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Coronavirus ‘very likely’ to cause spike in divorce rates


While the country is in lockdown, family solicitors across the land are quietly preparing for a spike in enquiries. As couples are forced into self-isolation, top solicitors are predicting this could lead to a spike in divorce rates.

The combination of reduced social contact, working from home, and homeschooling children could be enough to push couples over the edge. Family solicitors already see seasonal peaks in divorce rates, usually after the Christmas break and the summer holidays. A sustained period of long exposure is often cited as the final straw.

Quarantine divorces

It’s easy to see how already strained couples who are cooped up at home could see this as the last straw. We only have to look to countries that are ahead of us in terms of infection rates to see how this might play out.

The Chinese city of Xi’an recorded record numbers of divorce applications following the end of quarantine measures. This has been attributed to a backlog of applications due to offices being closed for a month, and to the pressure couples faced when placed in strict quarantine conditions.

How does this compare to the UK?

In the UK, around 42% of all marriages end in divorce. And while there was a slump in divorce rates in the previous year, this is down to delays in the courts. Marriage rates are also down, as young couples are choosing to delay marriage or cohabit without getting married.

With many solicitors offices still closed, it remains to be seen how many couples will emerge from the other end newly single. On the opposite end of the spectrum, it is expected we’ll see a surge in quarantine pregnancies as couples look for other ways to fill the time.

First steps for strained couples

Deciding to get divorced is never going to be easy. With the current system, couples have to place the blame for the breakdown of the marriage. Coronavirus isn’t officially “grounds for divorce”, so you will instead need to determine the cause of the breakdown of your marriage between you.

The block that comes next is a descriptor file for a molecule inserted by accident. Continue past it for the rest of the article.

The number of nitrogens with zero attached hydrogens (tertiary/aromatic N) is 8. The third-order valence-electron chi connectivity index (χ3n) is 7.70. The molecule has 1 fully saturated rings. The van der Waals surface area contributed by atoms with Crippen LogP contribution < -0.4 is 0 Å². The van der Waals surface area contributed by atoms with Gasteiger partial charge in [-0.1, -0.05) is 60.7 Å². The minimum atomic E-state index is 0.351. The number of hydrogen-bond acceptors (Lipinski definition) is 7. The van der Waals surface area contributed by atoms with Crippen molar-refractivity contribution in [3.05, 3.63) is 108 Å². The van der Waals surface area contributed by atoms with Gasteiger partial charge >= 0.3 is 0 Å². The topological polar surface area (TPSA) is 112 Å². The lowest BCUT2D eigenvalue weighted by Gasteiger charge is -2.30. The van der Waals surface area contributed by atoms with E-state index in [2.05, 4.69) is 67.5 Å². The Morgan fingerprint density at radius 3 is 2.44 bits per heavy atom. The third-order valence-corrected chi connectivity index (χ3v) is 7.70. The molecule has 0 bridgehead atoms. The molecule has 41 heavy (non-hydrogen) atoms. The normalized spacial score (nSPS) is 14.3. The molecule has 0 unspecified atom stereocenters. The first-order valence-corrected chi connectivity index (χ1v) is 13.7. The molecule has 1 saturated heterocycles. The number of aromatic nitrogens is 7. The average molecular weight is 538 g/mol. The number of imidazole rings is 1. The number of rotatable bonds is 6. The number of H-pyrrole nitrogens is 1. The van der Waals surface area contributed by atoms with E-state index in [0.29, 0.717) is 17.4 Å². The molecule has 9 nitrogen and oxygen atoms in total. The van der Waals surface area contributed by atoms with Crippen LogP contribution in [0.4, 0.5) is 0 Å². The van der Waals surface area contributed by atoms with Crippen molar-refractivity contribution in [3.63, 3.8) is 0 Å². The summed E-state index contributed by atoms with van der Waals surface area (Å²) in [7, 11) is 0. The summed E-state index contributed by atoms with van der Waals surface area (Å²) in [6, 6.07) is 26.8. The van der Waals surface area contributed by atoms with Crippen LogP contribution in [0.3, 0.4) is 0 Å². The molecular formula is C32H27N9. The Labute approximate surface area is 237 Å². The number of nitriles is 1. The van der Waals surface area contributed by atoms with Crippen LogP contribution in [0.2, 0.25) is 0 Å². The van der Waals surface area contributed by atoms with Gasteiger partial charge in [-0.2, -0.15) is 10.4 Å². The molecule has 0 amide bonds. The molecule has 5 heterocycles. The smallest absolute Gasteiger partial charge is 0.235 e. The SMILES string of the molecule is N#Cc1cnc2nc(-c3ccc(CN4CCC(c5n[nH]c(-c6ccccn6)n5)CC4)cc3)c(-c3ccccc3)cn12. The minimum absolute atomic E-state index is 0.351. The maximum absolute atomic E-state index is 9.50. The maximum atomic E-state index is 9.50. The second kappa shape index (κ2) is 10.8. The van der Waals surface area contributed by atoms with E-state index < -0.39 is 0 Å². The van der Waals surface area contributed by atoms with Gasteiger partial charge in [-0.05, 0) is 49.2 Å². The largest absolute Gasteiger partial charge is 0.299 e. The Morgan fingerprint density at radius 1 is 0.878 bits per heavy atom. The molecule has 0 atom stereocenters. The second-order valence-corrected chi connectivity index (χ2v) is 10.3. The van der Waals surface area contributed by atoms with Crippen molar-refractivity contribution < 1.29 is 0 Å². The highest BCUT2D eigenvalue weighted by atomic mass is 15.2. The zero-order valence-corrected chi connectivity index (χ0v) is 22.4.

If you’re in self-isolation with your partner and thinking about divorce, the first step is to find a divorce solicitor in your area. With the country on lockdown and all but essential trips cancelled, you might be wise to take your search online. Sites like Wiselaw can help you to find a solicitor in your area.

Can couples start the divorce proceedings while self-isolating?

If couples are determined to make a clean break and both parties are in agreement, they could potentially start divorce proceedings before the end of self-isolation. However, it’s worth noting that with so many solicitors working from home and the courts effectively closed, this could heavily delay the process.

They would also need to consider how they will continue to self-isolate. The government has attempted to discourage people from moving house during this turbulent time, so it could be more difficult to fully separate.

Divorce isn’t instant

Couples should also revise their expectations over how quickly they can expect to be legally separated. The divorce process takes around 4-6 months. This is to ensure both sides have had a chance to think about the implication of their actions.

This could save some couples a lot of heartache if they simply had a knee-jerk reaction to the intense pressures of living in isolation with their partner. Once restrictions are lifted and life begins to show some semblance of normalcy, they might find that their actions were rash. At any stage in the divorce process, provided you haven’t yet received your Decree Absolute, you can hit the brakes.


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